Hovering over the “children”…

A Hopi friend of mine tells me that in his culture, the crops are considered their children, someone to be nurtured and strengthened and brought to maturity with great care. Seeds are lovingly planted deep in the soil, where they will have enough moisture, and companion plants are grown together so they support each other’s resilience and wellness. Many Indigenous farmers sing to their plants and their seeds, to thank and encourage them. As I was planting seeds for fall veggies, I used bigger containers and soil with more nutrients, because I am feeling they need to mature more before being planted out, so they can withstand the extremes of our climate-change affected weather. As they sprout and grow, I fuss over them daily to make sure they have enough moisture and light, not too much. I realize I may have become a helicopter-parent to my plants! I hope I won’t make them fragile and over-sensitive.

 

I am trying to be more tuned-in to my “children”, not just the garden crops, but also the wild and volunteer plants and wildlife here. The goldfinches have come back early this 10687886_10152716485964690_7030006035977223479_oyear, for example, finishing off the sunflower seeds and confident I’ll fill the thistle feeder when other seeds’ season ends. The tiny frogs, who were here in biblical numbers this summer devouring insects around my porch lights, are fewer, though fatter now and soon will be hibernating under the roots of the mulberry tree. The bees have been sluggish but industrious in seeking out the last summer foods to tuck away in their pantries. I am not one of those legendary elders who expertly track the interlocking signs of the seasons, but I can guess we’ll have an early and cold winter this year. So it’s time to prepare row covers for tender greens and insulation for fruit trees, just as parents of small humans are getting sweaters, warm coats and mittens out of the storage bins for the winter.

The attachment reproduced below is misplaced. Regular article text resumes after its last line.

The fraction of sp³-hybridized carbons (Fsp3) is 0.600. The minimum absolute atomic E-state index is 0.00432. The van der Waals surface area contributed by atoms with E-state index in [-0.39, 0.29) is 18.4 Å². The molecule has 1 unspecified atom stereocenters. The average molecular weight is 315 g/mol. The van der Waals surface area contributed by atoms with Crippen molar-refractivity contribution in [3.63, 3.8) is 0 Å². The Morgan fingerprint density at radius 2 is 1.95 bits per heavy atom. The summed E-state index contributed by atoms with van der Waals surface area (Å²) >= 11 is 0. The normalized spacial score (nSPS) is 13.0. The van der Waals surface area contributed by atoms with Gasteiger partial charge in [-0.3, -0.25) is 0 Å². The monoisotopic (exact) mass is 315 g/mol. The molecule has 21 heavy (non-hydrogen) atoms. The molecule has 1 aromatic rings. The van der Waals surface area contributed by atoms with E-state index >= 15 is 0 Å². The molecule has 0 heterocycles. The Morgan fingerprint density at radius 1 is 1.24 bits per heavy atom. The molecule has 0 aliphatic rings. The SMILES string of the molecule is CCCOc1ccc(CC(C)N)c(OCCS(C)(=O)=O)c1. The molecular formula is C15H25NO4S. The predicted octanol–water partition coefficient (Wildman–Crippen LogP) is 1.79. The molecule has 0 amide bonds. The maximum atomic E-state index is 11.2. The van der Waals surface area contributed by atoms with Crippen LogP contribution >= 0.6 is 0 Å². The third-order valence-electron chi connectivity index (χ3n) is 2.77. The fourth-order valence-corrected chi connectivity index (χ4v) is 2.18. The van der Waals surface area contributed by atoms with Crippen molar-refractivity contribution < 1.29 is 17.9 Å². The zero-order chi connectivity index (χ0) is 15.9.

Since the industrial revolution, it seems we have accepted the idea that impersonal, mass production is optimal, and, since the 1950s, that time and motion efficiency and economies of scale are unquestionable. Certainly tending to my hen’s sore foot with natural cures and soft words does nothing to maximize my profit margin. Though these ideas of scale and efficiency optimize short-term returns, we would do well to think about the long-term well-being of our planet, our home. As we face more weather-10838225_10152845284794690_8095399139621987739_orelated challenges to our food sources and systems —including extreme temperatures, fierce winds, droughts, storms, herbicide drift, super-pests and super-weeds, and more intense sunlight (high UV index) — perhaps a bit more nurturing, even hovering will be required to coax food from plants.

 

To feel this tenderness and affection for the world around us, this responsibility, requires intimacy and observation of details. Farmer-poet Wendell Berry once responded to increasing globalization by asking how a person in a far-away office could make any decision at all about an area of land, when after 40 years on his farm, he was learning new details every day. What if we each took a personal-sized chunk of the world — your back yard, local creek or fields for example — to really know, to care for, to sing to and listen to, to nurture as you would your child?

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